If I want to start a pension, am I obliged to do so with the percentage minimum of the whole of my super (far too much for my daily living requirements) or may I instead leave some in the accumulation phase and simply start a pension from, say, half the balance?

It has always been possible to start a pension with only a portion of your retirement benefits provided you have reached your preservation age (age 55 for those born before July 1960). However previously you were compelled to cash out your remaining superannuation or start an income stream with it once you reached age 65.

Recent changes to superannuation now allow you to keep your money inside superannuation without commencing a pension indefinitely. Whether this best suits your needs should be examined very carefully.

Most retirees start a pension upon retirement because of two reasons. The tax on earnings is reduced from 15% to zero, and income streams have a very low rate of taxation because of tax-free portions and rebates. Since July this year those over age 60 can receive superannuation income streams totally free of tax.

For those aged from 55 to 64 minimum pensions have also been reduced to only 4% of their balance at the beginning of each year, and 5% for those aged 65 to 74. It is possible for a 60 year old with $1 million in super to commence a pension of $40,000 totally tax-free – earnings as well as income stream.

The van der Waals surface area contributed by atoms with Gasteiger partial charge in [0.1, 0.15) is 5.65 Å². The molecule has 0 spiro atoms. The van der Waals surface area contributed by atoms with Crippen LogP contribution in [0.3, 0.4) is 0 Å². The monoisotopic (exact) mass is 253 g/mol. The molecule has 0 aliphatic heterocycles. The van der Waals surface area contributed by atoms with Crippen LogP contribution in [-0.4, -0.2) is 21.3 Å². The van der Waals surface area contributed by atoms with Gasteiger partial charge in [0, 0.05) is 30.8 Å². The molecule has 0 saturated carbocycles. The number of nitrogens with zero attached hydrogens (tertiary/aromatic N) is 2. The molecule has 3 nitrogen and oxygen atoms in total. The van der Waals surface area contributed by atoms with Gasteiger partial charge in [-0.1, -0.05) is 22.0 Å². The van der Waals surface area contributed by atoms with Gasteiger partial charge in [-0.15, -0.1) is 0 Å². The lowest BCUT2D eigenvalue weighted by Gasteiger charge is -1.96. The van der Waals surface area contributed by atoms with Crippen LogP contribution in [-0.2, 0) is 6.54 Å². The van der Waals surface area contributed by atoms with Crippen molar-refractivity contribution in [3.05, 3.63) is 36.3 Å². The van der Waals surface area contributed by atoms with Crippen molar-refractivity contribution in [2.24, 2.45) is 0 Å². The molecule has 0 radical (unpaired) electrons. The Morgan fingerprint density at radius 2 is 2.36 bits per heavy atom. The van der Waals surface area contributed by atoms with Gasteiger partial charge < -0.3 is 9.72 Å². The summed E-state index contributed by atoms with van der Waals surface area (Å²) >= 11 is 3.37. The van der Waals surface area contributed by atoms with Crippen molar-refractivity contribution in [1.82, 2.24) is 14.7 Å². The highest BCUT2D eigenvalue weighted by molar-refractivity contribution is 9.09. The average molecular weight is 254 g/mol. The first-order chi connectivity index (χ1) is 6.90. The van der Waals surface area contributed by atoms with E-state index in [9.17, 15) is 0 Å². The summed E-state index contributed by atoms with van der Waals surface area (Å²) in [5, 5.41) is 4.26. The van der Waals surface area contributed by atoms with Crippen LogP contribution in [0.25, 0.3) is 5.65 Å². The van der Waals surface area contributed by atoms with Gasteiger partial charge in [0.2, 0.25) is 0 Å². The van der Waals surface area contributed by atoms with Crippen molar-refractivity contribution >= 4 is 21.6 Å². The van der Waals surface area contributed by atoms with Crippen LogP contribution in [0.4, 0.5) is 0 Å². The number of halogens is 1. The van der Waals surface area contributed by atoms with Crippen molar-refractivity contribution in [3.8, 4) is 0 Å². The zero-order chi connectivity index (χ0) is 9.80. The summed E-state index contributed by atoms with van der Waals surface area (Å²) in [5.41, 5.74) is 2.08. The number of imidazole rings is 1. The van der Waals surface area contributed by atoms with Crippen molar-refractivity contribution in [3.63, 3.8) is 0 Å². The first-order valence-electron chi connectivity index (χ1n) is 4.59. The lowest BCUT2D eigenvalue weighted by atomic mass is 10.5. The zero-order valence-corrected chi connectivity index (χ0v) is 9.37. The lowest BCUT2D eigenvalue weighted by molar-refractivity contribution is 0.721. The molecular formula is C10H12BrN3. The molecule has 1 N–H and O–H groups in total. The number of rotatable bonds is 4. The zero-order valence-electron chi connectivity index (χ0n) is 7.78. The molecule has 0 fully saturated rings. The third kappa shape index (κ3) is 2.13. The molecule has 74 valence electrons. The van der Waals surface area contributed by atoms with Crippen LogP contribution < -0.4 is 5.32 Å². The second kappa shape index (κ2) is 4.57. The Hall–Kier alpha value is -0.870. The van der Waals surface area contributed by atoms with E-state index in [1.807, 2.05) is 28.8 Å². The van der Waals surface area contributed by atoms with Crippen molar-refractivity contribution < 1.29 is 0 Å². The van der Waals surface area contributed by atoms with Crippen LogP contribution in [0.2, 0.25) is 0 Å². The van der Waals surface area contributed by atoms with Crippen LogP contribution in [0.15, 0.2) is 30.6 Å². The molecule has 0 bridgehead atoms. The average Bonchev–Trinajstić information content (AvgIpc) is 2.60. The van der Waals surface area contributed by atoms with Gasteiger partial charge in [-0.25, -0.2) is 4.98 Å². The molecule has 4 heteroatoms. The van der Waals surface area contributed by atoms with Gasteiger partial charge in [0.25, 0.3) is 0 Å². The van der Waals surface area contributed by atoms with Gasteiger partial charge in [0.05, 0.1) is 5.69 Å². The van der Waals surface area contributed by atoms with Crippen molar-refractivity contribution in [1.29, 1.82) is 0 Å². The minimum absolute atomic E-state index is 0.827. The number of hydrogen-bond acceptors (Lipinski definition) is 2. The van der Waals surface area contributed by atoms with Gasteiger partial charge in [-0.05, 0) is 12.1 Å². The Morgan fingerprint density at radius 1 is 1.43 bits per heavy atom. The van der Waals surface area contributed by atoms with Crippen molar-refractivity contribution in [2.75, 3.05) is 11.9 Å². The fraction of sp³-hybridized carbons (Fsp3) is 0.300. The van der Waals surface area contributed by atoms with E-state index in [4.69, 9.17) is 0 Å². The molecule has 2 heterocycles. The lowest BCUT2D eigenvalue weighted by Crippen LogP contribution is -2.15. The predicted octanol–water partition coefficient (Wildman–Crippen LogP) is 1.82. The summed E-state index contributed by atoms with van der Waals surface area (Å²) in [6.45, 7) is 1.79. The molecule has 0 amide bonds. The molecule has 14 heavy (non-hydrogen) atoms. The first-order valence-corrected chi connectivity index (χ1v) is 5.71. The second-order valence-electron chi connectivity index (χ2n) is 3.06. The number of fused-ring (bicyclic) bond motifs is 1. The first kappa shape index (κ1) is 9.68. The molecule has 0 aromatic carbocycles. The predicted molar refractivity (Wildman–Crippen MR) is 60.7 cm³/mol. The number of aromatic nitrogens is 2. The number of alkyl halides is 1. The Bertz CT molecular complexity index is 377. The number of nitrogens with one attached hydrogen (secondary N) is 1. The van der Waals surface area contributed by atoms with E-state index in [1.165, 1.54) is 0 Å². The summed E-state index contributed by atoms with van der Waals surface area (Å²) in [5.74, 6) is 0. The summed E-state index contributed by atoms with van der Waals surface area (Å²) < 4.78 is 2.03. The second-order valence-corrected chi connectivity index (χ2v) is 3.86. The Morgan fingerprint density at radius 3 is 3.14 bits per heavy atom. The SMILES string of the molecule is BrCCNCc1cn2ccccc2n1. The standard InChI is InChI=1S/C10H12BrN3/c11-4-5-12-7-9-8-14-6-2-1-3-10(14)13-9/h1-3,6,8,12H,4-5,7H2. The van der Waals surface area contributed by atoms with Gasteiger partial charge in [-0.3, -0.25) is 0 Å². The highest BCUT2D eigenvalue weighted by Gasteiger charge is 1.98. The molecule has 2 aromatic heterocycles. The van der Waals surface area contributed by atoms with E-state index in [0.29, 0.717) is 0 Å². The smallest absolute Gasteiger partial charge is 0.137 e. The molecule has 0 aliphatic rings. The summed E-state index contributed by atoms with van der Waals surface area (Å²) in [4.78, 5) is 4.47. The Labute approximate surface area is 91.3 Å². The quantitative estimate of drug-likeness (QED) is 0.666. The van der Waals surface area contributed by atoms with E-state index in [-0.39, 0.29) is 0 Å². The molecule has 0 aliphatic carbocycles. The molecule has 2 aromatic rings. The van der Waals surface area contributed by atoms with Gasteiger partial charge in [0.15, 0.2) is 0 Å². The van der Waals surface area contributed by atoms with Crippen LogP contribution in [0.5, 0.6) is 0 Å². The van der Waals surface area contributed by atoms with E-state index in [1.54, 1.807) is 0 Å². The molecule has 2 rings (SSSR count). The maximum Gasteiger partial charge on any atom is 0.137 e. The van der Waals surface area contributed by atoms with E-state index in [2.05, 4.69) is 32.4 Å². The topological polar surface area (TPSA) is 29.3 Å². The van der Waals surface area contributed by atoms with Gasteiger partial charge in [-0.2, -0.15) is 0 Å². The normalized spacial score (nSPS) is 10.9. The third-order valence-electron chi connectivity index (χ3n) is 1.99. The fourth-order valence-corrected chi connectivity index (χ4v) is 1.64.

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It would also be possible for that very same person if they were still working, to commence their income stream tax-free and salary package a sizeable portion of their earned income back to superannuation, further boosting their retirement assets. This is called a “Transition to Retirement” pension. If the million dollars were left as superannuation, the earnings tax on that amount could be as high as $6,000 per annum (4% earnings taxed at 15%). This tax could be saved and further savings would be made on the amount sacrificed back to superannuation.

Further considerations may be recent Centrelink changes as of September this year. It is now possible for superannuants with sizeable assets to achieve some benefits under the new assets rules, and commencing an income stream could provide an advantage for those affected more by the income test than the asset test.

The point I am making is that establishing and structuring income streams depends very much on your own specific needs and situation. Sometimes detailed calculations need to be made to discover what is best in your case. And of course the recent changes mean you can always revert your income stream back to superannuation if it no longer suits you. Unless you are a superannuation specialist I always recommend you get sound and competent advice before embarking on a course of action.

Paul Jackson is a Brisbane-based Financial Planner with MacDonnells Financial Services, which is licensed under FYG Planners.

Disclaimer: This article is general in nature and is not intended as investment advice. Readers should always seek further advice before making any financial decisions.